Then reading Mark 2:1-12, verse 5 stood out: “Son, your sins are forgiven.” It got me thinking about being a “boy” in this story and having faith honoured by God. I’d also been reminded during the week of the Message translation of Romans 8:15-16: Christian life as adventurously expectant, greeting God with a childlike “What’s next, Papa?”. Add to that a pastoral conversation with a new community mum, so scared that church folk might glare at her baby when it makes a noise. Other background resources included this description of Capernaum, typical first century housing and what boys in Jesus day might play.

From that emerged Bill and Ben and their goat called raisins, who get to see God, with straw in his hair, mud in eye, grin on face, talking, back and forth as best mates! I hope you enjoy it as much as I enjoyed putting it together – it was quite some fun. Big hat tip to my blogging commenters, and my two Aussie storytelling friends, who offered critical comment as the thing took shape over the last few days.

Bill and Ben were probably too similar in name. And being in a sermon slot, I might have got a bit preachy at the end explaining a few textual issues. But success was the 10 year old community kid in the front row who kept getting drawn back in, the young dad who went home wanting to have his own crack at writing a Bible story and the number of men who gathered around to reflect, in essence, on being male and being Christian.


Posted by steve at 05:00 PM

Friday, June 12, 2009

what is sin to a 9 year old boy?

Updated: the finished product ended up here.

I’m working on Sunday’s sermon. As part of the morning service, we welcome one of our community ministries, to 8-12 year old community kids. Since we’re working our way through the early chapters of the gospel of Mark, the story of Jesus forgiving and healing the paralyzed man stands out as quite appropriate.

I mean, this guy had good mates, who stuck with him even when he got sick. This guy also had problem solving mates, willing to whip the lid of a roof. And I’ve started writing a story. I’ve not done storytelling as a sermon for a while. And it seems a good way to access this Bible text through the eyes of a 9 year old.

Currently I’ve got Bill and Ben and their goat called raisins. How they argue, as boys do, and fight as boys do, about the boring old synagogue and what God actualy, really looks like. How Ben got sick and Bill’s a good mate who sticks beside in. Until the day of the big adventure, when Bill and Ben suddenly realise they’ve suddenly discovered what God actually does look like – straw in hair and mud in mouth.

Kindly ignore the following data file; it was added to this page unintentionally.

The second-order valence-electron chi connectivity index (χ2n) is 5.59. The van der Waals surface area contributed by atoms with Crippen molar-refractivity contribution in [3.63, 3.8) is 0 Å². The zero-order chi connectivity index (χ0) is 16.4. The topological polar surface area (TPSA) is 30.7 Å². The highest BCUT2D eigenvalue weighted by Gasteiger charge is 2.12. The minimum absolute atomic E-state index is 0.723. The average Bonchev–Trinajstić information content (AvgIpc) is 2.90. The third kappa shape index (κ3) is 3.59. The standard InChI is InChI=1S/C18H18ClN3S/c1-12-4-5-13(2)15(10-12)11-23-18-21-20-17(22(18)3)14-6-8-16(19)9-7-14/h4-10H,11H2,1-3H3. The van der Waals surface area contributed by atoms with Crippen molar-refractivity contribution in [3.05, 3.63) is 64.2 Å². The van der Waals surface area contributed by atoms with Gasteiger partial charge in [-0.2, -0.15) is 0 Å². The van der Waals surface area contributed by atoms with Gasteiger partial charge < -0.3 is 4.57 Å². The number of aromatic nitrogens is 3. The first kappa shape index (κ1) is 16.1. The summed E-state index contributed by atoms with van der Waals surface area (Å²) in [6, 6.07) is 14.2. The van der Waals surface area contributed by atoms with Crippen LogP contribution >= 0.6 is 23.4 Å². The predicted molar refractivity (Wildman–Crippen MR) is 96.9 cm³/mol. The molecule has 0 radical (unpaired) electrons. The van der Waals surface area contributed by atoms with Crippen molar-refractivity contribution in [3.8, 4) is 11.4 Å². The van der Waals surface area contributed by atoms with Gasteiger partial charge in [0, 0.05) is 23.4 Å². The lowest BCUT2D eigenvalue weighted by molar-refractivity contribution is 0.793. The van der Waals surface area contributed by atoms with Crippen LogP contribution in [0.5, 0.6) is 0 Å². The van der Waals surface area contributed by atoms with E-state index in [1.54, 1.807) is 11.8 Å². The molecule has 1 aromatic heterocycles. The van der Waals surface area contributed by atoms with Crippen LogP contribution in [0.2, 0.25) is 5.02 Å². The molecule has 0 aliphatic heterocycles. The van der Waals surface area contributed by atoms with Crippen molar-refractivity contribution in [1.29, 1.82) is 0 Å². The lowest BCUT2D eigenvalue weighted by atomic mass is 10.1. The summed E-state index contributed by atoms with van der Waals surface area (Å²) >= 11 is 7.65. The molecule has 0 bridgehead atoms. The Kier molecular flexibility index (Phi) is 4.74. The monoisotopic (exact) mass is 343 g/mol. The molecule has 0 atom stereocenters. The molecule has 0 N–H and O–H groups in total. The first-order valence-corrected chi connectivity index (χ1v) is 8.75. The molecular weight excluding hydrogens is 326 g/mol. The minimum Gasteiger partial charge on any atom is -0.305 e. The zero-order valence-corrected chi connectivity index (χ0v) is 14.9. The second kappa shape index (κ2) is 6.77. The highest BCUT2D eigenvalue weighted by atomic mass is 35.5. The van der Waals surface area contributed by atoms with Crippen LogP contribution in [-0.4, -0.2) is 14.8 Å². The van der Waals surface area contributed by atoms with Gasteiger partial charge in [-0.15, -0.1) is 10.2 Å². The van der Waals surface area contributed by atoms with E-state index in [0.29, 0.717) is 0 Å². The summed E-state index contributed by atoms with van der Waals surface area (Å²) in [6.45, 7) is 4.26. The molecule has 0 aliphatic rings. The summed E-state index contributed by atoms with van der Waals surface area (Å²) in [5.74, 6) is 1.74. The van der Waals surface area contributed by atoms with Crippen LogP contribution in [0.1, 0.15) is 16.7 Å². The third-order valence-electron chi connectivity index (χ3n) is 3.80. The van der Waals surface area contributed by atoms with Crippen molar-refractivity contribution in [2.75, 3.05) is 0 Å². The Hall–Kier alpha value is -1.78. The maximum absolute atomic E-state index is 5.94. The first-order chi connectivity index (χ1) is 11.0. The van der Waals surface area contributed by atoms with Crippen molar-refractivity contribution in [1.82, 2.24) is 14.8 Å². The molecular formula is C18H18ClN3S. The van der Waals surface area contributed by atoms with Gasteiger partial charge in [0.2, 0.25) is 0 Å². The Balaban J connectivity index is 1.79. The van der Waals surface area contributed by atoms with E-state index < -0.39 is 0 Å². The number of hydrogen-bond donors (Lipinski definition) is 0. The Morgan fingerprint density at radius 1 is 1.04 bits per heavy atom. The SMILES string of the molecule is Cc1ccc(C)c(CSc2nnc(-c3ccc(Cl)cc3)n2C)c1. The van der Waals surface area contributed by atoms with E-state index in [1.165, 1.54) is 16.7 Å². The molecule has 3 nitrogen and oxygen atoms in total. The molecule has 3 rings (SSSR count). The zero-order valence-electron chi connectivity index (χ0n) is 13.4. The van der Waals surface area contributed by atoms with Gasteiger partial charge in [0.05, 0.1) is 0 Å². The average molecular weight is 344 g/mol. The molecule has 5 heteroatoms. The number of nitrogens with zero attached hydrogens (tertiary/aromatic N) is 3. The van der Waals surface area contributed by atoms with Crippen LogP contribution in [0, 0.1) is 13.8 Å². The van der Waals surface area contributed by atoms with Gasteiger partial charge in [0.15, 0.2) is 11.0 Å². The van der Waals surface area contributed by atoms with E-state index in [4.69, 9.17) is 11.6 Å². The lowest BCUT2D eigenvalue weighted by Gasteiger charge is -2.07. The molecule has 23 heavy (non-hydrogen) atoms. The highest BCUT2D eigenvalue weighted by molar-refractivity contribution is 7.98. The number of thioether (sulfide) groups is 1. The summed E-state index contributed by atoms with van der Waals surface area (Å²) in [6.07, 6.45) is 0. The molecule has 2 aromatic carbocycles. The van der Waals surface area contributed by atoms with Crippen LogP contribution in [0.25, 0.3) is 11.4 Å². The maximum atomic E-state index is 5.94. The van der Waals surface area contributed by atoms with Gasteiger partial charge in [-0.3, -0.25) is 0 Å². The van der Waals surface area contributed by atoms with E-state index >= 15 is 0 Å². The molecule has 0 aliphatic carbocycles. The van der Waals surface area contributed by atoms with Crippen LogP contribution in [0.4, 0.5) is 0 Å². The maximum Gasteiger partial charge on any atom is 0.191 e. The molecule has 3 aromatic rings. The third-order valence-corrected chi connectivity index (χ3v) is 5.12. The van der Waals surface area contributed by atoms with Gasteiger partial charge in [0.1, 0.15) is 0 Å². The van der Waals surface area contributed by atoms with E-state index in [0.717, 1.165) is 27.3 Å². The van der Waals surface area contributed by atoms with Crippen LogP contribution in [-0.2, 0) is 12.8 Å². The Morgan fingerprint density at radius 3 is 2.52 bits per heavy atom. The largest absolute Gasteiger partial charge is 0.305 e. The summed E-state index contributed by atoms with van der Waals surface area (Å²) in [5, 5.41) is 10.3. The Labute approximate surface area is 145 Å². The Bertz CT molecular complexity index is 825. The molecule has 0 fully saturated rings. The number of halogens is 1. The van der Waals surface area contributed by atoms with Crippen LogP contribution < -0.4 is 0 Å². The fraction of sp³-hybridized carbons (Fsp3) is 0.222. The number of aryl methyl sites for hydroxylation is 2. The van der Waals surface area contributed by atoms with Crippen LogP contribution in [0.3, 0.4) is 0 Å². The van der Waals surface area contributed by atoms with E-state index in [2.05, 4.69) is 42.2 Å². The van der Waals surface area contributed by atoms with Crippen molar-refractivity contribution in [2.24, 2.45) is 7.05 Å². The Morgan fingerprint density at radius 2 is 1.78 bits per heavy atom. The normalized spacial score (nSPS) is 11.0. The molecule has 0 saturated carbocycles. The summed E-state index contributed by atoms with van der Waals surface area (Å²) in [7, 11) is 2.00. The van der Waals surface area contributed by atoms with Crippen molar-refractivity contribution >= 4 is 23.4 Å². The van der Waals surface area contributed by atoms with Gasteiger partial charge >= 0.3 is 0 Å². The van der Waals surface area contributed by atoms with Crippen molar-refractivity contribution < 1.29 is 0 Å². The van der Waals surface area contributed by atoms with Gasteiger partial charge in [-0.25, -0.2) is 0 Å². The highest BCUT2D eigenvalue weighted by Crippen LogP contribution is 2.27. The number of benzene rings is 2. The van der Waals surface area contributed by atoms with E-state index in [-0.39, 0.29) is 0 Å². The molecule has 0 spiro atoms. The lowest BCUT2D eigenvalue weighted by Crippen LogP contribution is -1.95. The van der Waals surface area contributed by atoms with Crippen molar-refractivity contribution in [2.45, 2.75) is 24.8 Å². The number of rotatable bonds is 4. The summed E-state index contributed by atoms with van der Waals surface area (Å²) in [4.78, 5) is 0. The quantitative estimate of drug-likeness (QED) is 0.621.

What I need to know is this – given Mark 2:5, when Jesus says “Son, your sins are forgiven” – what is sin to a 9 year old boy?

Posted by steve at 01:40 PM

Wednesday, March 11, 2009

shifting espresso

espresso is our Tuesday evening congregation at Opawa. No sermon or singing. Instead opening prayer and closing “creative ending”; in between a free for all conversation about questions that are making people itch.

We had our “annual evaluation” a few weeks ago, an attempt to look at our life and how we were doing. One of the real strengths of a multi-congregational model is how it empowers each congregation to shape and shift their life, as the signs of the time shape and shift. As a result we’re making some changes at espresso.

First in time. We are moving from 7:47-9:15 pm to 6:30-8 pm, in order to be more children friendly.

Second, in format. We are going to try a once a month storytelling time. We’ll place some colours in the “espresso bowl”, from which our questions are placed. We’ll pick a colour and invite people to bring a story about that colour. It’s an attempt to build community and offer new ways to approach the task of learning and growing. It is something I’ve dreamed about at Opawa since I arrived over 5 years ago and it will be fascinating to see how it shapes us.

So, Tuesday March 17: everyone to bring a favourite story of a “yellow” (ginger crunch yellow) moment – from their life or from life in general, when they felt “yellow”; when they saw “yellow.” And food for you in a sharable format, 6:30-8 pm,

Posted by steve at 09:58 PM